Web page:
In the past decade it has become evident that vitamin K can improve bone health. The human intervention studies have demonstrated that vitamin K can not only increase bone mineral density in osteoporotic people but also actually reduces fracture rates. Several mechanisms are suggested by which vitamin K can modulate bone metabolism. Vitamin K is the essential cofactor for the carboxylation of glutamate to gamma-carboxyglutamic acid (Gla), and activates the vitamin K–dependent Gla-containing proteins which associated with the coming together of cartilage and bone. Adequate amounts of vitamin K is also needed in order to activate osteocalcin that is responsible for binding calcium ions to the matrix of bone. Studies showed that bone fractures in both women and men are reduced in correlation with higher levels of vitamin K. A deficiency of Vitamin K is associated with increased risk of hip fractures in the elderly and low bone mineral density (BMD) caused by high levels of under-carboxylated osteocalcin.
Vitamin A is necessary for cells to differentiate normally, normal skeletal growth and bone remodeling process. Osteoblast and osteoclasts have receptors for retinoic acid. In contrast, too much vitamin A can cause bone loss and increases the risk of hip fracture. The animal source supplements (retinols) may cause toxicity but B carotene does not.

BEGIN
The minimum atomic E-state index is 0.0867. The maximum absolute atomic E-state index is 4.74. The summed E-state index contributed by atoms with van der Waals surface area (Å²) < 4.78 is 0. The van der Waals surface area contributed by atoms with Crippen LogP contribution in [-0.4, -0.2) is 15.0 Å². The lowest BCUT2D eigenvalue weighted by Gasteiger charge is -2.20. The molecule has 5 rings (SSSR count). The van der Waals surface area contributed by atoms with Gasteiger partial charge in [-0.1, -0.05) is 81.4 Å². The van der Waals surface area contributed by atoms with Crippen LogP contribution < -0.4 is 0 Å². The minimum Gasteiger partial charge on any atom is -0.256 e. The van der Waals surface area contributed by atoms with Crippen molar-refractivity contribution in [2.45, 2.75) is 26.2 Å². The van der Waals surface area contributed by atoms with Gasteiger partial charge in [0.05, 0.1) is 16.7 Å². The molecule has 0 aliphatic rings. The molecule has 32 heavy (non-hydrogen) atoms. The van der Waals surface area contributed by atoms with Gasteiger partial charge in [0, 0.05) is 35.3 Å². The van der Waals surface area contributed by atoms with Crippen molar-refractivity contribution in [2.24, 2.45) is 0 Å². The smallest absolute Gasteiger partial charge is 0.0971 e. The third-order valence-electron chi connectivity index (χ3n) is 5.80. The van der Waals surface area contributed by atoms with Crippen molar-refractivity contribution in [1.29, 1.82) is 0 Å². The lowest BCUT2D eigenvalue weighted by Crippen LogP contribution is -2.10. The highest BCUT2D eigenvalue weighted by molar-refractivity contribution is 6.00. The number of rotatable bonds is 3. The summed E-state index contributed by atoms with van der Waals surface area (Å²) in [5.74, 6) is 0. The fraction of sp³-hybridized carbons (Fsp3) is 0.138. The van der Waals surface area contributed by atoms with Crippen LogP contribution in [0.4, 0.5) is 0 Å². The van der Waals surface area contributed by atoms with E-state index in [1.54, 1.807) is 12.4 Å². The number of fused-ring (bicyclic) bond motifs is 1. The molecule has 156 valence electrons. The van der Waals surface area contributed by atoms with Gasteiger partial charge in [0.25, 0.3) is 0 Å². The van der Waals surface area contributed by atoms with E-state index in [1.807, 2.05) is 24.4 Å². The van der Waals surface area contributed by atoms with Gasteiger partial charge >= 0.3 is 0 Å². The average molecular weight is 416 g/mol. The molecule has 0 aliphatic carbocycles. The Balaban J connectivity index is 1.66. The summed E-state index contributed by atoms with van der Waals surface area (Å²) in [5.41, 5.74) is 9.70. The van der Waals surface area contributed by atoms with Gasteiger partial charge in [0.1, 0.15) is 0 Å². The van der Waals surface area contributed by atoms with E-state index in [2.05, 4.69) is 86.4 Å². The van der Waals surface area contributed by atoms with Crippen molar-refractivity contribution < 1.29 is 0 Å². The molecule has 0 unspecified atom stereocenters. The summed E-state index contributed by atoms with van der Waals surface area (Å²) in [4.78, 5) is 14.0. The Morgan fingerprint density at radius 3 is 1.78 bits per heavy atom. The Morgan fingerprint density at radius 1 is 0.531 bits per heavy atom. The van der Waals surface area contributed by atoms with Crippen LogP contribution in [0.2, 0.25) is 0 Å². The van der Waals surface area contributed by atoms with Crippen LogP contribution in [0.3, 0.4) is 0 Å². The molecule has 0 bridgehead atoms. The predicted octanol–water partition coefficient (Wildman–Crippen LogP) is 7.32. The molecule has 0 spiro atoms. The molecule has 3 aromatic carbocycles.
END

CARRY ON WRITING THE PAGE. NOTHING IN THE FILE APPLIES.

Boron appears to be important in calcium metabolism, and can affect the composition, structure and strength of bone. It may also influence the metabolism of Calcium, magnesium and vitamin D. Some studies suggested that boron is a safe and effective treatment for some forms of arthritis. The initial evidence was that boron supplementation alleviated osteoarthritic pain and discomfort.
Copper is required for the maintenance of healthy bone tissue. This mineral is also involved in the formation of the bone framework structure contributing to the organic component of the osseous matrix. It functions in lysil oxidase, an enzyme essential for cross linking of collagen fibrils.
|Amount per tablet||RDA%|
|Ca (Calcium carbonate)||600||60|
|Vitamin D3||400 IU||67|
|Vitamin K1||50 mcg||55|
|Cu (Copper gluconate)||1 mg||110|
|Zn (Zinc gluconate )||10 mg||125|
|Mg (Magnesium oxide)||50 mg||15|
|Mn (Manganese sulphate)||5 mg||278|
30 Film Coated tablets
Take one tablet daily with meal.
No contraindications have been reported to data.
Pregnancy and Lactation:
This product is safe to use by pregnant or lactating women.
Pregnant or lactating women should consult a physician before using this product.
No interaction with other medicinal products has been reported to date.
No adverse effects have been reported to date.
Always read the label and use only as directed.
Keep out of reach of children.
Keep in a cool (below 25° C) and dry place, away from direct sunlight.